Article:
287. Memorandum of Conversation Between the Assistant Secretary of State for Far Eastern Affairs (Harriman) and the Vietnamese Secretary of State at the Presidency (Thuan), Department of State, Washington, September 20, 1962, noon1


  • Situation in Viet-Nam and Diplomatic Relations with Laos

I saw Thuan alone. He told me of his talk with FOWLER HAMILTON.2 He said he wanted to use the piastres which are normally used to repay our old MSP loans for a local development bank. He hopes Viet-Nam will be able to use our local currencies in Japan and elsewhere. This will be considered by Hamilton, but he thinks it will require legislation. He hopes we will help in getting a loan from the IDA. He feels this is very important because of our “Buy American” policy. This would give him some money to buy things that are essential in other markets.

He pointed out that we had given 160 million dollars in aid last year of which they could only absorb 140 million on account of the lack of availability of American products.

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He spoke of a triangular arrangement whereby the French would purchase rubber from our stockpile and release francs to Viet-Nam for aid purchases from France. He was sorry that Spain was off the prescribed list as they had been buying iron, steel and medical supplies from Spain. The addition of Hong Kong did not help very much, particularly on account of the certificate of origin problem.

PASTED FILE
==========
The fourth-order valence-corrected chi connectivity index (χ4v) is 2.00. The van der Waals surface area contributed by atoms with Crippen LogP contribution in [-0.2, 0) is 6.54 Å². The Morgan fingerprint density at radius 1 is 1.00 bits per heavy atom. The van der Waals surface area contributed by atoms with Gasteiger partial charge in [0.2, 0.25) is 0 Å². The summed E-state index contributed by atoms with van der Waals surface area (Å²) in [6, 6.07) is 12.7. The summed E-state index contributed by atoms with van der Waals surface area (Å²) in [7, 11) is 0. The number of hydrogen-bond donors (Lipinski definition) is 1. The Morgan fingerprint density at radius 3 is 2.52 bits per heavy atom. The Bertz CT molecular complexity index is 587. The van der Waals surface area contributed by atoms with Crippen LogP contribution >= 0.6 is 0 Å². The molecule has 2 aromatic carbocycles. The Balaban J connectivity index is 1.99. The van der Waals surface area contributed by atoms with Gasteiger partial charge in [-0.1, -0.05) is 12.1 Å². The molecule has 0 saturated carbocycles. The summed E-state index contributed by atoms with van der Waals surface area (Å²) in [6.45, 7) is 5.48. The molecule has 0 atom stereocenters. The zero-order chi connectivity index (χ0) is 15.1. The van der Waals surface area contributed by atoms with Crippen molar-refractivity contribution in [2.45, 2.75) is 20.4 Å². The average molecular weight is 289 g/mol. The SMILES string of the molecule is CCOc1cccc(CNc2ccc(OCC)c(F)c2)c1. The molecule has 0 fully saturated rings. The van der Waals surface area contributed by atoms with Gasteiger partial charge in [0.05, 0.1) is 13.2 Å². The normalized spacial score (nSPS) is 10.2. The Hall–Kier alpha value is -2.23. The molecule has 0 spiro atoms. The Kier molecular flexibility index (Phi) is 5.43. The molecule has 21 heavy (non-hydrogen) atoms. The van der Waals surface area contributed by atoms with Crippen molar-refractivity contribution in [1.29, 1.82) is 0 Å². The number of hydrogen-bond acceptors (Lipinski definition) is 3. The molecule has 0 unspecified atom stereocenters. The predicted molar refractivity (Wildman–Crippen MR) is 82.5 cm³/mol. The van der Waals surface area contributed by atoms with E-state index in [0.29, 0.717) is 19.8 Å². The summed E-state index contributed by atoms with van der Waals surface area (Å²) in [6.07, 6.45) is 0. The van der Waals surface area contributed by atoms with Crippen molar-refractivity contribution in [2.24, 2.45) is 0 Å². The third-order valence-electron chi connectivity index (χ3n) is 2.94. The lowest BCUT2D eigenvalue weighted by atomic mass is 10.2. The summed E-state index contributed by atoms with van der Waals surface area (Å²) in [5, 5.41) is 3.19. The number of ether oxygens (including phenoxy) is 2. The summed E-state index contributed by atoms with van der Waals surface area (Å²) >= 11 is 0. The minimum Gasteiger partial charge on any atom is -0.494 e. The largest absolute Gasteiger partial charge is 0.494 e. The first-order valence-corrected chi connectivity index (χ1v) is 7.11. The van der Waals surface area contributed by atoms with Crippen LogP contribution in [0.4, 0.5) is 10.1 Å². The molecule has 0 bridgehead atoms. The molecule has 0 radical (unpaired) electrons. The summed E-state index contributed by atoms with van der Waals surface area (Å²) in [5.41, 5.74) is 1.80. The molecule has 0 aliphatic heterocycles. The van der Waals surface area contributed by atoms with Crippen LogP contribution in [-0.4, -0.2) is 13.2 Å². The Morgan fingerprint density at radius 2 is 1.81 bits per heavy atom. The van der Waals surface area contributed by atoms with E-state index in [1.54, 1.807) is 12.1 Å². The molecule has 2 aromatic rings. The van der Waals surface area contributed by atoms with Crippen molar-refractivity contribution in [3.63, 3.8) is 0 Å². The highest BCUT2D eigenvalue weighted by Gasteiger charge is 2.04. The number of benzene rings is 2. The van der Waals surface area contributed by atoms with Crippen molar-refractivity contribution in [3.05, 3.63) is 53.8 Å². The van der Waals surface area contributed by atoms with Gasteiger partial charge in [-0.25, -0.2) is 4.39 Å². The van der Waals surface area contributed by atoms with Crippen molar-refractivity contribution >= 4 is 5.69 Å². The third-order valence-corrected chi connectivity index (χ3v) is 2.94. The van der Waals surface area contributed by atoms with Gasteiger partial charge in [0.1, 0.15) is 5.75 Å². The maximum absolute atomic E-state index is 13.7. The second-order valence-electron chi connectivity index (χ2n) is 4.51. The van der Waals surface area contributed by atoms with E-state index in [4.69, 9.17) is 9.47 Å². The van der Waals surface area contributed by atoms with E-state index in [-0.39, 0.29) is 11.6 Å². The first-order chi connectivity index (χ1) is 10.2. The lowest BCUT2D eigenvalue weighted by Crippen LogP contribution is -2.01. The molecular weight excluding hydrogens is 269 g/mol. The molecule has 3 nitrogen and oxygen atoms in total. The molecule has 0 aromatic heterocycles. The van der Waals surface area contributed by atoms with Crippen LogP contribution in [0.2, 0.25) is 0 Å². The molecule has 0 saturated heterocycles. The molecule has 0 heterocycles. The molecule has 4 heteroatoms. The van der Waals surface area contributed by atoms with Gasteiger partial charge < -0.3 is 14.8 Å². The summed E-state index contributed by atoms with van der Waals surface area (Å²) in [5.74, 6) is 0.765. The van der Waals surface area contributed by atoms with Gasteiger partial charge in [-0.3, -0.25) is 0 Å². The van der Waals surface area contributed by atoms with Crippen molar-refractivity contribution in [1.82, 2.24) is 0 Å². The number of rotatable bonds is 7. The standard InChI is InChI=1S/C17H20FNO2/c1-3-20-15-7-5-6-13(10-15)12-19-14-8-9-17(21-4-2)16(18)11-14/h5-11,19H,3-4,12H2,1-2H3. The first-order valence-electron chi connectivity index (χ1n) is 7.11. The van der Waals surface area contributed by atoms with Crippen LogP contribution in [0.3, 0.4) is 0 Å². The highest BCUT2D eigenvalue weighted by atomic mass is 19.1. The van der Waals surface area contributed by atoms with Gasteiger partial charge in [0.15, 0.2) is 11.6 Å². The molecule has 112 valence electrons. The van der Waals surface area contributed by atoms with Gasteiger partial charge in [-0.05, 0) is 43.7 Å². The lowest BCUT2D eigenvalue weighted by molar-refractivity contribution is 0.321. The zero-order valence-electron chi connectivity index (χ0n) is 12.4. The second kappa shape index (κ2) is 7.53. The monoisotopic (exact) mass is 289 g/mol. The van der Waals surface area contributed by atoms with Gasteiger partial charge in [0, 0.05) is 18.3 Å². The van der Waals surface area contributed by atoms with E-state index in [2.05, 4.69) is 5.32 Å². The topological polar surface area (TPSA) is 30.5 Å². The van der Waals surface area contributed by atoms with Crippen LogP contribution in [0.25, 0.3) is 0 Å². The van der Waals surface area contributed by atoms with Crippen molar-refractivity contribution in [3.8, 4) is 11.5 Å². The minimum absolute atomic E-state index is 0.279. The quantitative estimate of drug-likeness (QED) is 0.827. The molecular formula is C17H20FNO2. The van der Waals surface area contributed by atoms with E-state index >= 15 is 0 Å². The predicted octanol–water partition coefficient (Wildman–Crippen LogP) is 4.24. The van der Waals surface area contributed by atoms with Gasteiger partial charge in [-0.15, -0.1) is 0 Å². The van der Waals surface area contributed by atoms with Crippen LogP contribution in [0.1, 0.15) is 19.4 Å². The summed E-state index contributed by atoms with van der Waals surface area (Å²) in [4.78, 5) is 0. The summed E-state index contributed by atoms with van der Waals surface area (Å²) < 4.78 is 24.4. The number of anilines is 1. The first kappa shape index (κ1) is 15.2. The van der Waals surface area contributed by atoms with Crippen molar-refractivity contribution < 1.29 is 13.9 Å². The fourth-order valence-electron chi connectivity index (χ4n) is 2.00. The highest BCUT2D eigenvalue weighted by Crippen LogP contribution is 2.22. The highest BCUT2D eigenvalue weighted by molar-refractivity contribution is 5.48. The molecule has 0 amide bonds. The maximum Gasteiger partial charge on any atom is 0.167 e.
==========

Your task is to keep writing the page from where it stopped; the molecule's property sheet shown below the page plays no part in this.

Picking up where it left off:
Thuan said that he felt sure we would agree that the main measures recommended in the Staley Report3 had been carried out. He pointed out, for example, that the construction of schools in Saigon were of barracks-type construction, rather than permanent, and that the savings thereon would be used in the countryside. He said the village political situation had improved. The election of local officials had helped create better feeling. The Viet Cong were having difficulty in recruitment, more so than at any time in the past. He said that he thought the villagers were generally fed up with the Viet Cong.

He gave me some complicated figures about the officers training school. He said that this year they had the largest number they had ever had. There were two thousand spaces but 2300 had volunteered.

He pointed to the fact that for the first time in 15 years the price of rice had gone down at this time in the rainy season.

I asked him about the amnesty plan. He said they would try to get it through shortly, perhaps the latter part of October or November. He recognized it would have to be done carefully, at a time of success, rather than of setback.

Thuan thought the direction of their psychological warfare was working out better in agreement with the U.S. advisers. He was generally more optimistic now than he had been for some time.

We discussed the question of the press. I asked him what they were doing to get a better atmosphere. He said that the information setup was being reorganized for the press and they were having group trips for the foreign press to see what was going on in the country. He expressed suspicion of the reports of the visit in Hanoi of the Indian Ambassador, Head of the ICC.4